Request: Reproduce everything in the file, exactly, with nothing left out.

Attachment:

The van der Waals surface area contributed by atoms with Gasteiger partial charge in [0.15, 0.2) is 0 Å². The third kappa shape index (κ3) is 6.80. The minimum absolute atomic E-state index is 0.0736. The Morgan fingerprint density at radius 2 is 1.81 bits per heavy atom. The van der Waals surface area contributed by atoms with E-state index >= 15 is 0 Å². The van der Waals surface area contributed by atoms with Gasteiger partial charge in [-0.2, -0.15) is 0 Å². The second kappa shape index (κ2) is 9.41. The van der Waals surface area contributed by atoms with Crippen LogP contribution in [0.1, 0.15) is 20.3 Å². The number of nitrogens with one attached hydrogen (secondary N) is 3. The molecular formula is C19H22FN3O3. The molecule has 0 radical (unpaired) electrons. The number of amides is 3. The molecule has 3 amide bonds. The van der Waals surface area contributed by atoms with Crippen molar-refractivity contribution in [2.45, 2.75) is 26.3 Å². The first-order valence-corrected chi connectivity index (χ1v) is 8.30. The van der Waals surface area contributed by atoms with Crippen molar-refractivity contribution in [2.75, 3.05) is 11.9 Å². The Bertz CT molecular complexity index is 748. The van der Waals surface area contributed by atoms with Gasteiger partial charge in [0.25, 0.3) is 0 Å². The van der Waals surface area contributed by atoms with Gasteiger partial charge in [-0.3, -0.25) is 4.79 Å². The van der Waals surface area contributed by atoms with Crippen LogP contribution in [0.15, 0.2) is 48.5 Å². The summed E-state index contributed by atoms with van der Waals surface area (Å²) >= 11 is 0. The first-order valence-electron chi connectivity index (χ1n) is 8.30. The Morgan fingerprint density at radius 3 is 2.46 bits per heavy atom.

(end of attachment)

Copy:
The van der Waals surface area contributed by atoms with Gasteiger partial charge in [0.15, 0.2) is 0 Å². The third kappa shape index (κ3) is 6.80. The minimum absolute atomic E-state index is 0.0736. The Morgan fingerprint density at radius 2 is 1.81 bits per heavy atom. The van der Waals surface area contributed by atoms with E-state index >= 15 is 0 Å². The van der Waals surface area contributed by atoms with Gasteiger partial charge in [-0.2, -0.15) is 0 Å². The second kappa shape index (κ2) is 9.41. The van der Waals surface area contributed by atoms with Crippen LogP contribution in [0.1, 0.15) is 20.3 Å². The number of nitrogens with one attached hydrogen (secondary N) is 3. The molecular formula is C19H22FN3O3. The molecule has 0 radical (unpaired) electrons. The number of amides is 3. The molecule has 3 amide bonds. The van der Waals surface area contributed by atoms with Crippen molar-refractivity contribution in [2.45, 2.75) is 26.3 Å². The first-order valence-corrected chi connectivity index (χ1v) is 8.30. The van der Waals surface area contributed by atoms with Crippen molar-refractivity contribution in [2.75, 3.05) is 11.9 Å². The Bertz CT molecular complexity index is 748. The van der Waals surface area contributed by atoms with Gasteiger partial charge in [0.25, 0.3) is 0 Å². The van der Waals surface area contributed by atoms with Gasteiger partial charge in [-0.3, -0.25) is 4.79 Å². The van der Waals surface area contributed by atoms with Crippen LogP contribution in [0.15, 0.2) is 48.5 Å². The summed E-state index contributed by atoms with van der Waals surface area (Å²) >= 11 is 0. The first-order valence-electron chi connectivity index (χ1n) is 8.30. The Morgan fingerprint density at radius 3 is 2.46 bits per heavy atom.